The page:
• ZipDialog Roundup for Monday, April 24

    Topics and articles chosen with care. Linked articles in bold purple

     French elections: For the first time in modern history, both main parties were defeated in first round; Centrist Emmanuel Macron faces right-wing nationalist Marine Le Pen in the May 7 final ballot.  

    This from France 24:

    French centrist Emmanuel Macron and far-right candidate Marine Le Pen have qualified for the second round in the French presidential election with 23.7 percent and 21.7 percent of the vote respectively.

    • Centrist Emmanuel Macron and far-right candidate Marine Le Pen have qualified for the second round of the French presidential election, according to early results.
    • French President François Hollande has called Macron to congratulate him.
    • Conservative leader François Fillon conceded defeat and called on supporters to vote Macron
    • Socialist Party candidate Benoît Hamon, who got just 6.2% of the vote, said he took full responsibility for the election drubbing. –France 24

    The Associated Press says:

    French voters shut out the country’s political mainstream from the presidency for the first time in the country’s modern history, and on Monday found themselves being courted across the spectrum for the runoff election.

    The May 7 runoff will be between the populist Marine Le Pen and centrist Emmanuel Macron, and French politicians on the moderate left and right immediately urged voters to block Le Pen’s path to power. . . .

    Both center-right and center-left fell in behind Macron, whose optimistic vision of a tolerant France and a united Europe with open borders is a stark contrast to Le Pen’s darker, inward-looking “French-first” platform that calls for closed borders, tougher security, less immigration and dropping the shared euro currency to return to the French franc.

    European stock markets surged on the open as investors welcomed the first-round results, with Macron favored to win. German Chancellor Angela Merkel wished Macron “all the best for the next two weeks.”–AP

    Big week coming in Washington: Looming deadline to avoid government shutdown, Trump promises to roll out tax-reform plan this week, and the negotiations on health care continue.  Fox News report here.

    The Hill reports that “Top Trump officials push border wall as government shutdown looms” Democrats say that is a deal-breaker for them.

    Comment: I don’t see a Republicans willing to risk a shutdown for it, either. At least a significant number in both the House and Senate will think it’s the wrong fight right now.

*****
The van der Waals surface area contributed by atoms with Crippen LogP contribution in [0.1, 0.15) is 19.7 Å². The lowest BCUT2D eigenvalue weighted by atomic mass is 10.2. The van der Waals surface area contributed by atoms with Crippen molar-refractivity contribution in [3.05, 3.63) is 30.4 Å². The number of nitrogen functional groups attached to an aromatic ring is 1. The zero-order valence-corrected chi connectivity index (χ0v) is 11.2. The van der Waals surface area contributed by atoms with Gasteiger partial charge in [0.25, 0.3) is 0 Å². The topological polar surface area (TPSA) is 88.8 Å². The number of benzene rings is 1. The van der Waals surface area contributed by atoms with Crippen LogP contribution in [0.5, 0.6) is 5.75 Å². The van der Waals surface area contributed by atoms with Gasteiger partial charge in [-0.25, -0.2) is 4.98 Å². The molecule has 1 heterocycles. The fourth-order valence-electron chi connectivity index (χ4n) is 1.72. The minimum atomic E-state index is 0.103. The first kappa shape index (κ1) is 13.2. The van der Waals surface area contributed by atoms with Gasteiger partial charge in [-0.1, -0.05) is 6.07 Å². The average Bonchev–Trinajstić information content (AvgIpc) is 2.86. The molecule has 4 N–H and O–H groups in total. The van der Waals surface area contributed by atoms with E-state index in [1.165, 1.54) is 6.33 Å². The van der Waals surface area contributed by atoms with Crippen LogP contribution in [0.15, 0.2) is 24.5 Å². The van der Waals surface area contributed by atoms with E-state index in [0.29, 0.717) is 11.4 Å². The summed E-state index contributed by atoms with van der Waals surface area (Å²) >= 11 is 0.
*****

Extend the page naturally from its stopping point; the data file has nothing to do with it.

Krauthammer on US leverage in the North Korea crisis  (National Review Online)

    His main arguments:

    • It is not a fake crisis.
      • He argues (as I did here last week) that North Korea is headed for a nuclear breakout that would be irreversible.
      • He fears that deterrence might not work because we cannot be sure the Kim Regime is rational.
    • The US has strong cards to play, short of war, by pressuring China. As Krauthammer puts it:
    • Chinese interests are being significantly damaged by the erection of regional missile defenses to counteract North Korea’s nukes. South Korea is racing to install a THAAD anti-missile system. Japan may follow. THAAD’s mission is to track and shoot down incoming rockets from North Korea but, like any missile shield, it necessarily reduces the power and penetration of the Chinese nuclear arsenal.
    • For China to do nothing risks the return of the American tactical nukes in South Korea, which were withdrawn in 1991.
    • If the crisis deepens, the possibility arises of South Korea and, most important, Japan going nuclear themselves. The latter is the ultimate Chinese nightmare. These are major cards America can play.

    Our objective should be clear: At a minimum, a testing freeze. At the maximum, regime change. –Charles Krauthammer at National Review Online

     Venezuela meltdown, on edge of civil war

    The NYT headline is “Armed Civilian Bands in Venezuela Prop Up Unpopular President

    Comment: The word “leftist” appears for the first time in paragraph 5. The word “socialist” first appears in paragraph 19, referring to Hugo Chávez “vision of a Socialist revolution to transform Venezuela’s poor neighborhoods.”

    No word yet from political analysts Sean Penn or Danny Glover.

     “Union chief asks public to withhold judgment on American Airlines flight attendant”  (Fort Worth Star-Telegram)

    The attendant is

    accused of “violently” snatching away a baby stroller from a mother, inadvertently hitting her with the stroller and narrowly missing her small child on a Dallas-bound flight from San Francisco on Friday. –Fort Worth Star-Telegram

    Comment: “We know you have a choice of airlines to smash your head in. We’re glad you chose ours.” 

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  • ZipDialog Roundup for Saturday, April 22

    Topics and articles chosen with care. Linked articles in bold purple

     There are four big, dangerous big international stories: